Through our perception, imagination and memory, we constantly re-animate, deform and re-edit our existence. Animation is not only a tool to access all those areas of reality which do not belong to the “visible”, but also the means for individuals to reappropriate their own images, to shape and create those images themselves, in a world in which technological interfaces determine the images we produce of the world and of ourselves, and consequently the images we have of the world and ourselves. Animation as a reappropriation of reality. As a means for artists and filmmakers, but also for any individual, to seize reality.

We think, dream and communicate through images. Images are no longer just representations or interpreters of human actions. The ubiquitous presence of images far exceeds the conventional notion that images are just objects for consumption, play or information. Images are the point of mediation that allows access to a variety of different experiences. Images are the interfaces that structure interactions, people and the environments they share.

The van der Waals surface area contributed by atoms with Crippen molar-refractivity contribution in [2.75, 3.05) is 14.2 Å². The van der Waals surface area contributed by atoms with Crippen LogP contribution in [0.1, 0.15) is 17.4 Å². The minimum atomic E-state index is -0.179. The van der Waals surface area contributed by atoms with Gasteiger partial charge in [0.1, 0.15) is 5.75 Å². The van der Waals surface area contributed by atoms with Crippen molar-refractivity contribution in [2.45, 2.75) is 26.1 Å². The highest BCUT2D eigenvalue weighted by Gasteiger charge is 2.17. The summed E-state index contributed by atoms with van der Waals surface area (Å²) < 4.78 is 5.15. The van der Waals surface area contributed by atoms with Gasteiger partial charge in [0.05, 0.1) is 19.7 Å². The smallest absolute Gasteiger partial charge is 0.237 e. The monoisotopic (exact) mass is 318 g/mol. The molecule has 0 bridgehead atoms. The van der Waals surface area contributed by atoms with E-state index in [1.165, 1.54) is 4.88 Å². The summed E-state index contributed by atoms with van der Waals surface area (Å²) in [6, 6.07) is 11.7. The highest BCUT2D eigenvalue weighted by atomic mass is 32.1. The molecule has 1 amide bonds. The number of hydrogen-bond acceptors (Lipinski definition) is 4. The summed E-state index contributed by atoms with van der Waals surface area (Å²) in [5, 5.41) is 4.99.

The visible, the many phenomena available to sight, is always fragmentary and partial. As a result vision and thought are an engagement with the various pieces that make up perception and subjectivity.

Animation is often regarded (and discarded) as “subjective”. But we mustn’t forget that the images that we have of our existence are never objective. Memory, imagination, perception are subjective too. Animation is therefore a somehow “truer” and more “honest” way to visually render our everyday experiences. To represent experience. It must also be said that the photographic (or real-live) image is no longer a synonym of reality, can no longer be trusted as real.